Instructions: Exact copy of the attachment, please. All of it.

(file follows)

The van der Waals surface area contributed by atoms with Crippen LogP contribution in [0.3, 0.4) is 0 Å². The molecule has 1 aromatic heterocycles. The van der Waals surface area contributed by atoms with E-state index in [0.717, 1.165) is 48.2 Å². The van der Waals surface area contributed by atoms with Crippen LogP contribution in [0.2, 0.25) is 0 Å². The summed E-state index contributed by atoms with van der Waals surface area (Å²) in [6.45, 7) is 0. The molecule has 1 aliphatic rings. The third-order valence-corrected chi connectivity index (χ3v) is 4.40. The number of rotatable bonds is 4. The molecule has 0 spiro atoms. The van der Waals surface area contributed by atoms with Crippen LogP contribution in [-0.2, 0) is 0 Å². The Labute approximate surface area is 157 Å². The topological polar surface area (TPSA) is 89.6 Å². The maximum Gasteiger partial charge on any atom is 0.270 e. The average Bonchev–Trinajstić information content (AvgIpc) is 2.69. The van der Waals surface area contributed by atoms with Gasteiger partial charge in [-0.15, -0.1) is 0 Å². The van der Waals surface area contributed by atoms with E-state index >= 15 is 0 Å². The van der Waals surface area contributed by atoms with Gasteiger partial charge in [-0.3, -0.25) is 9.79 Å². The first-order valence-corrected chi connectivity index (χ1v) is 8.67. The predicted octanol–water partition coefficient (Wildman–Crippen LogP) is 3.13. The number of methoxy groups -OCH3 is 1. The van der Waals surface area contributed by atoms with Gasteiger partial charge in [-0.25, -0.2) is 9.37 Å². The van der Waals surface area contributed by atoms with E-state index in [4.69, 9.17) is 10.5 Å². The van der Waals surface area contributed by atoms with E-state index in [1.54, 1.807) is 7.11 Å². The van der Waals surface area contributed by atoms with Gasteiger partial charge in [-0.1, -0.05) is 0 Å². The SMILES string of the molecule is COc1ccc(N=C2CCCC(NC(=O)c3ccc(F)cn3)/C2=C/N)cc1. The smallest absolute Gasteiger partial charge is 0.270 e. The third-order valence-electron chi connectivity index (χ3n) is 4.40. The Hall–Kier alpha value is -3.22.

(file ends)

The van der Waals surface area contributed by atoms with Crippen LogP contribution in [0.3, 0.4) is 0 Å². The molecule has 1 aromatic heterocycles. The van der Waals surface area contributed by atoms with E-state index in [0.717, 1.165) is 48.2 Å². The van der Waals surface area contributed by atoms with Crippen LogP contribution in [0.2, 0.25) is 0 Å². The summed E-state index contributed by atoms with van der Waals surface area (Å²) in [6.45, 7) is 0. The molecule has 1 aliphatic rings. The third-order valence-corrected chi connectivity index (χ3v) is 4.40. The number of rotatable bonds is 4. The molecule has 0 spiro atoms. The van der Waals surface area contributed by atoms with Crippen LogP contribution in [-0.2, 0) is 0 Å². The Labute approximate surface area is 157 Å². The topological polar surface area (TPSA) is 89.6 Å². The maximum Gasteiger partial charge on any atom is 0.270 e. The average Bonchev–Trinajstić information content (AvgIpc) is 2.69. The van der Waals surface area contributed by atoms with Gasteiger partial charge in [-0.15, -0.1) is 0 Å². The van der Waals surface area contributed by atoms with E-state index >= 15 is 0 Å². The van der Waals surface area contributed by atoms with Gasteiger partial charge in [-0.3, -0.25) is 9.79 Å². The first-order valence-corrected chi connectivity index (χ1v) is 8.67. The predicted octanol–water partition coefficient (Wildman–Crippen LogP) is 3.13. The number of methoxy groups -OCH3 is 1. The van der Waals surface area contributed by atoms with Gasteiger partial charge in [-0.25, -0.2) is 9.37 Å². The van der Waals surface area contributed by atoms with E-state index in [4.69, 9.17) is 10.5 Å². The van der Waals surface area contributed by atoms with E-state index in [1.54, 1.807) is 7.11 Å². The van der Waals surface area contributed by atoms with Gasteiger partial charge in [-0.1, -0.05) is 0 Å². The SMILES string of the molecule is COc1ccc(N=C2CCCC(NC(=O)c3ccc(F)cn3)/C2=C/N)cc1. The smallest absolute Gasteiger partial charge is 0.270 e. The third-order valence-electron chi connectivity index (χ3n) is 4.40. The Hall–Kier alpha value is -3.22.